response rates means less chance of significant response bias, with low response rates,
  correspondents are likely to differ from the respondents in ways other than their willingness to
  participate in the survey.
 Rough guides (with no statistical basis) to what is a good response rate: 50% is adequate for
  analysis and reporting, 60% is good and 70% is very good.

Interview Surveys
 Interviewers ask questions orally and record respondent’s answers.
 Usually done in a face-to-face encounter, but telephone interviewing follow similar guidelines.
 Most interviews require more than one interviewer, but small scale interviews can be done by
   one person.
 Researchers must assume that a questionnaire item will mean the same thing to every
   respondent and every given response must mean the same when given by different
   respondents.
 The interview’s presence should not affect a respondent's perception of a question or the
  answer given.
 To save time and money, a given interviewer is typically assigned to complete all the
  interviews in a particular geographical area.

General Guidelines for Survey Interviewing
 Appearance and Demeanour: Interviewers should dress in a fashion similar to that of the
  people they’ll be interviewing (cleanliness and neatness in modest apparel). Dress and
  grooming are typically regarded as signs of a person’s attitudes and orientations. Interviewers
  should be pleasant, must communicate interest in getting to know the respondent without
  appearing to spy (never too casual or clingy). Interview will be more successful if the
  interviewer can become the kind of person the respondent is comfortable with, respondents
  deserve the most enjoyable experience the researcher can provide.
 Familiarity with Questionnaire: Must be able to read questionnaire items to respondents
  without error and stumbling over words, lines must be read as though they are part of a natural
  conversation.
 Interviewer must be familiar with the specifications prepared in conjunction with the
  questionnaire.
 Some questions will not fit a given respondent's situation, interviewer must determine how the
  question should be interpreted in that situation.
 It would be better for the interviewer to leave a question unanswered than to spend a period of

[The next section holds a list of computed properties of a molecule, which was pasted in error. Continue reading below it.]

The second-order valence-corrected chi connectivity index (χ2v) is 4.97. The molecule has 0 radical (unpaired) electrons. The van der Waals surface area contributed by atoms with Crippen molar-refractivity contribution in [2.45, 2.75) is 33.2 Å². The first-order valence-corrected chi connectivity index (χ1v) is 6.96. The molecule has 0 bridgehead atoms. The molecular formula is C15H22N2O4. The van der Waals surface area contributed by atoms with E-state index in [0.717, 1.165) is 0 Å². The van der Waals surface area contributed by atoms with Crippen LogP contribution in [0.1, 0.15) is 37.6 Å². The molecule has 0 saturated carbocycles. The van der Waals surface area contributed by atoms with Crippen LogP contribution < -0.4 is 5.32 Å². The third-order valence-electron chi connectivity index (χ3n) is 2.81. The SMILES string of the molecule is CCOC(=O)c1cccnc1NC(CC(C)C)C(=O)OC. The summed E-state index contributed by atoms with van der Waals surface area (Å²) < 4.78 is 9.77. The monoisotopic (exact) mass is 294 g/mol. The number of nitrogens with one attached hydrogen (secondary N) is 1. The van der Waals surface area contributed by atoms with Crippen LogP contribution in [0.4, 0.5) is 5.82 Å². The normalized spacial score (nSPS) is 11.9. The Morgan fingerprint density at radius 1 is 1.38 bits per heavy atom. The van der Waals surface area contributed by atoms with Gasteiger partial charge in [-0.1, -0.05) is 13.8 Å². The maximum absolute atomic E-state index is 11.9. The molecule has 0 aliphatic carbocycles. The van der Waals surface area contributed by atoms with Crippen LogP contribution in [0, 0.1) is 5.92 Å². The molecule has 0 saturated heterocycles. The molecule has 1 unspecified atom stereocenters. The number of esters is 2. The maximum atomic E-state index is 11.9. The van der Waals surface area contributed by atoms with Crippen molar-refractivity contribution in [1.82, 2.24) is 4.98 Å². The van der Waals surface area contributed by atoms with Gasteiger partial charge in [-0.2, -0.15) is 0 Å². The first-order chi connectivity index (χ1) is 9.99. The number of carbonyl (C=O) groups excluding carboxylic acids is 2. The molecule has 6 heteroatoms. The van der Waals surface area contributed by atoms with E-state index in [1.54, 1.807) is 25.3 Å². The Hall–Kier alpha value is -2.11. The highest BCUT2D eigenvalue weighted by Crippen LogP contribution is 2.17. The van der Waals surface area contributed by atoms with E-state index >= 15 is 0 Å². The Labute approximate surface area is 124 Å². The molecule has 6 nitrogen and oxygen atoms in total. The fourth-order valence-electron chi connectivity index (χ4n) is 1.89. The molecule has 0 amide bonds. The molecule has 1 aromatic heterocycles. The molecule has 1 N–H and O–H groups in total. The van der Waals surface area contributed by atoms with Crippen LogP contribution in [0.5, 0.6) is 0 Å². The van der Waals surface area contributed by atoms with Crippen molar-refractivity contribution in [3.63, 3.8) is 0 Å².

time searching though the specifications for clarifications or trying to interpret the relevant
  instructions.
 Following Question Wording Exactly
 Recording Responses Exactly
 Probing for Responses: Sometimes respondents will give an inappropriate/incomplete
  answer, request for an elaboration can be useful (Probe). Probes must be completely neutral,
  must not affect the nature of subsequent response.

Advantages of Doing an Interview Survey
 They typically attain high response rates (a properly designed and executed interview survey
  ought to achieve a completion rate of at least 80-85%).
 Presence of and interviewer decreases the number of “don’t knows:” and “no answers”, since
  clarification can easily be done on the spot.
 Interviewers can clarify matters if respondent clearly misunderstands the intent of the
  question.
 Can observe respondents as well as ask questions.

Telephone Surveys: Positive Factors
 Saves both money and time.
 May dress anyway you please without affecting the answers respondents give.
 Respondents may be more honest in giving socially disapproved answers (no eye to eye
   contact).
 Interviewers can communicate a lot about themselves over the phone, even though they can’t
   be seen.
 Allow greater control over data collection if several interviewers are engaged in the project.

Telephone Surveys: Negative Factors
 Some phone numbers are unlisted (but this has been erased through a technique called random
   digit dialling).
 Bogus surveys-ones that are actually sales campaigns disguised as research.
 The ease in which people can hang up.
 Answering machines (using machines to screen calls)however research has showed that this